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Family Adjustments at End of Life

presented by Lu Krieger-Blake LCSW

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When a patient is facing end of life (EOL), the family and caregivers are also profoundly affected by the changes experienced by the patient. This course will provide information for nurses, therapists, and social workers in a variety of settings so that they may be aware of issues facing the patient and family, promoting sensitivity to the family’s needs as they care for the patient. Advance care planning, role changes, anticipatory, and post-loss grief issues will be discussed.

Meet Your Instructor

  • Lu Krieger-Blake LCSW, MSW, BA

    Luana S. “Lu” Krieger-Blake LCSW, MSW, BA Lu Krieger-Blake has been a clinical practitioner for all 45 years of her Social Work career. In her 25 years as a hospice medical social worker, she lived out her “heart’s mission” by bringing her compassion and skill to help patients and families navigate their end-of-life process. A strong believer in the team concept of providing whole person medical care, she promoted clinical teamwork among co-workers in the hospice setting. She educated and inspired multiple teams to understand family dynamics and patient/family adjustments to end of life. During Lu’s hospice tenure, she obtained her MSW degree while working full-time. She was privileged to use her expertise by spreading the word about concepts of hospice care to the community, and to many university classes. Professors often scheduled her to introduce hospice as their new semester began, year after year! She became a sought-after mentor for many social work students from three different local universities who wished to explore the medical field by interning in hospice and later in gerontological care. Student reviews gave her high praise for the quality of her mentoring and their experiences under her direction. Upon retirement from hospice, Lu continued her heart’s mission by bringing her compassionate skills to a non-profit retirement community. She counseled residents and families going through end-of-life experiences that usually preceded the need for hospice care, but the issues of loss and physical decline remained similar and relevant. She continues speaking in the community and has continued to educate about hospice care and family adjustments at end of life by writing chapters in several editions of an award-winning gerontological nursing textbook and now through Medbridge courses.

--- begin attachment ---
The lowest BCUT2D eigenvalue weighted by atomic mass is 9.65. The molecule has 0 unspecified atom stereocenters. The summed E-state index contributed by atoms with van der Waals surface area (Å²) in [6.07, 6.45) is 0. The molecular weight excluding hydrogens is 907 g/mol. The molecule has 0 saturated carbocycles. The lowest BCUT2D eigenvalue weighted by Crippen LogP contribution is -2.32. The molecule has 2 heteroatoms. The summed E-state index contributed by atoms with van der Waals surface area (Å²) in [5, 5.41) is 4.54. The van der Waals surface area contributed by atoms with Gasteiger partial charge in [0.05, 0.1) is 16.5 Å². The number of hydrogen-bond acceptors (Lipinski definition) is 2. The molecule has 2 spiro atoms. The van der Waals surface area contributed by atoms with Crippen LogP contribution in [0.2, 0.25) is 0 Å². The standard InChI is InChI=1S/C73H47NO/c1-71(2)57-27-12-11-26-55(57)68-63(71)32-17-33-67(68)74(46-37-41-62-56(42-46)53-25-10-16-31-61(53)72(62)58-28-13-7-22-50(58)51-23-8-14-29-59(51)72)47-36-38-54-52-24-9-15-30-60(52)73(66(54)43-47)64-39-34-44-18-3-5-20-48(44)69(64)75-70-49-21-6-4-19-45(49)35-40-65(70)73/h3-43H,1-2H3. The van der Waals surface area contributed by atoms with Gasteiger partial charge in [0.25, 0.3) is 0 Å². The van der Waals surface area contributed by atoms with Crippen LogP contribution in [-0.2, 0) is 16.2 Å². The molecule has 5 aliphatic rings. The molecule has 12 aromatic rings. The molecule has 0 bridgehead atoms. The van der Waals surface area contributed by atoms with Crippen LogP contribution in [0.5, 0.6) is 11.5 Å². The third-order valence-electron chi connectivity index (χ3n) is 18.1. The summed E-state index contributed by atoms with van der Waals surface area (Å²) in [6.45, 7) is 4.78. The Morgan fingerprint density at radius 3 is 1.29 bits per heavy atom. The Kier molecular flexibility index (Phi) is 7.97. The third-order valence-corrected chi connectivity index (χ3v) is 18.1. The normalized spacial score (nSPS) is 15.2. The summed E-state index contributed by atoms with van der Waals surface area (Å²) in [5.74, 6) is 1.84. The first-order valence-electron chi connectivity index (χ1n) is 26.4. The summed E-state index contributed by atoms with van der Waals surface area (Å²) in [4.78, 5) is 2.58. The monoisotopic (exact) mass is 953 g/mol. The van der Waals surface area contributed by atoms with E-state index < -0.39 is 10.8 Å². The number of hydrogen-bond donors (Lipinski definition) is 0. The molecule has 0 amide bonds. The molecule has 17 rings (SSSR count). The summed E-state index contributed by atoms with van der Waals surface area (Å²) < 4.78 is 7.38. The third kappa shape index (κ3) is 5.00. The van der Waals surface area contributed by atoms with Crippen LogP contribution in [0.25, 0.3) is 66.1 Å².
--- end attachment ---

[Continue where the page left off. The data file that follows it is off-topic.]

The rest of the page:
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Chapters & Learning Objectives

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  1. Advance Care Planning and Hospice Care

    1. Advance Care Planning and Hospice Care

    Nurses are often the frontline personnel in working with patients with life-ending illness, and their families and/or caregivers. Social workers and therapists are also frequently involved with patients nearing the end of life as circumstances change for the patient and family. These disciplines need to be aware of options for the on-going care that is required when curative treatment is no longer effective, appropriate, or desired. Awareness of the hospice philosophy and advance care planning options are important in order to ease some of the patient's necessary transitions. This chapter will discuss legal options available for patients to designate the type and extent of care they wish to receive. These options often lead to hospice care which supports the patient as well as their family/caregivers.

  2. Role Changes and Adjustments

    2. Role Changes and Adjustments

    Patients, families, and caregivers are often surprised by the changing roles they encounter as the patient’s disease progresses. Professional staff are often faced with recognition of these different “vibes,” and can be helpful in acknowledging these role changes and the accompanying emotions experienced by all parties.

  3. Psycho-Social, Emotional, and Spiritual Issues at End of Life

    3. Psycho-Social, Emotional, and Spiritual Issues at End of Life

    As patients and their families progress through the disease process, they face many unknowns that may create adjustment issues for them in a variety of circumstances. This chapter will identify some of these issues, and propose possible adaptations to enhance patient and family coping and comfort.

  4. Loss and Grief

    4. Loss and Grief

    Anticipatory grief begins with the patient’s diagnosis, as the possibility of a "future" is profoundly altered. The family “lives” with how the patient dies. The family continues to relive the memories of the death process long after the patient is gone. Grief can be complicated if the dying process was not perceived as peaceful and comfortable. Education for the family prior to the death is key for nurses as they accompany their patient and CGs on this journey. This chapter will discuss how, throughout the course of the illness, there are many changes in physical condition, which precipitate changes in emotional and spiritual adjustments to grief.